Canned Heat

Left to right: Canned Heat's Larry Taylor, Henry Vestine, Bob Hite, Alan  Wilson and Fito de la Parra

Left to right: Canned Heat's Larry Taylor, Henry Vestine, Bob Hite, Alan  Wilson and Fito de la Parra

There is a lot of talk going around that Canned Heat is the best white blues group in the country. After a set they blew at the Ashgrove last Saturday night, I am inclined to agree. And that comes after getting a big mixed bag of blues dumped out for us in the last year or so.

What Canned Heat has going for it best is a taut but beautifully harmonious sense of balance within the group. This means more than getting the volume controls set right on every body else's amp. It means a tremendous respect for each other as musicians and with a great capacity for working together as real friends. The tightest arrangements in the world can't produce anything close to that sense of organic blues group unity that comes with people who like each other and who have a common love for the music they are into.

The real musical balance comes out stronger every time Canned Heat blows. It begins with the structure set up by Fuzzy Frank Cook's drums. He plays some fast, intricate stuff--time shifts, out-of-sight clusters, blazing stretches--but never, never gets lost in theory. Nor does Cook try to shuck you with the easy superficial flailing gimmick show served up by many less solid technicians or less groovy skin cats.

Then Al Wilson emerges as the musician of the group--not that the others aren't, of course, but Wilson sets it all up, and has the ear to keep it all together, to start it off and to wind it up. Any blues fan knows Al's harp and his tough-sweet vocal style, with his cool picking guitar technique. These aren't liner notes, but in performance both guitars of Wilson and the hairy lead of Henry Vestine do seem to need some words of explanation. One of the big differences in effect between a blues-oriented band and any of the rock-based groups (and especially the electronic rock music of "the United States of America" and the others sure to follow it) lies in contrasting live with studio-recorded performance. Despite the impressive chart record for Canned Heat's first release on Liberty, like other blues wailers, they really need the pungent vitality of live performance to come off at their best. Take this the other way around, and no matter how exciting it was to hear brilliant, inventive and even revolutionary new groups like "the 'United States of America" who preceded the Canned Heat at the Ashgrove, one awaits their first release with a far different enthusiasm than their return in-person appearance. No one asks the same thing from a live and a recorded tune--but certain kinds of music simply work better in one or the other medium.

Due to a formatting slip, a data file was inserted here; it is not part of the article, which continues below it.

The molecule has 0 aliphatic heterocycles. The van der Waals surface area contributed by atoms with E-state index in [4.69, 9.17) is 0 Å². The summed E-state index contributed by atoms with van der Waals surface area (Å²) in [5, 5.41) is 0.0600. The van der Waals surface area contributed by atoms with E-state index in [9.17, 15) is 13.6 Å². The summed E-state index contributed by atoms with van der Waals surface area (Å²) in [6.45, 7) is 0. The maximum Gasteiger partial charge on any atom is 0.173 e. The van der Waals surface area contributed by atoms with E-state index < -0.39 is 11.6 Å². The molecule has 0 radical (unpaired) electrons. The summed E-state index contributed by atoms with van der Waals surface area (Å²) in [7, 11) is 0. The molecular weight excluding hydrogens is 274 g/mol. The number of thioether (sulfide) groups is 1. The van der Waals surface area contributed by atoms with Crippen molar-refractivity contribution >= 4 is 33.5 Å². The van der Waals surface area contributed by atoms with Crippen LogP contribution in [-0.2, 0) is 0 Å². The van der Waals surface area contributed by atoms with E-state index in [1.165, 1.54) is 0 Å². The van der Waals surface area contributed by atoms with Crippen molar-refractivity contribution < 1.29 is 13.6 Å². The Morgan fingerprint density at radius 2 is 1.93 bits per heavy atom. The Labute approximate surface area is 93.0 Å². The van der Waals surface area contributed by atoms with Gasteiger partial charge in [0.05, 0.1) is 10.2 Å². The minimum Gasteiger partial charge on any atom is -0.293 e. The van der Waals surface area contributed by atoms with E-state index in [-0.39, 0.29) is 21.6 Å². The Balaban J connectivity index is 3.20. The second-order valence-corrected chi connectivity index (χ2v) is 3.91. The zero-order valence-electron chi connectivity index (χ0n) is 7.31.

That brings us back to Henry Vestine and Al Wilson, both of whom started out with Canned Heat well over a year ago as technically superb and already established musicians. Their stage presence was sort of simple and pure--in some ways (like Cook's percussion) reflecting faithfully the old blues tradition of music-making folk without all the  affectations of music hall, show-biz style. Fortunately none of this integrity seems to have been sacrificed, while the group's successful burst into the popular music market has enabled them to loosen-up, especially Vestine. But anyway you get to hear it, Vestine's sound is perhaps the most scintillating statement being laid down (right alongside John Mayall and Eric Clapton, and possibly Mike Bloomfield) by any younger instrumentalist with a blues ear.

If Al Wilson is the "musician," then Henry Vestine is the instrumentalist par excellence of the group. Take just one brief example: his incredible break in the flat-pick guitar style of B. B. King on the King of the Blues' tune "Sweet Sixteen." Vestine set up tensions of musical space that damn near snapped minds. As Big Bear Bob Hite wailed a phrase, Vestine waited, letting all that silence jam up together toward the end, then hit the pick like a moccasin snake, whipping it around again to hand right back to Hite.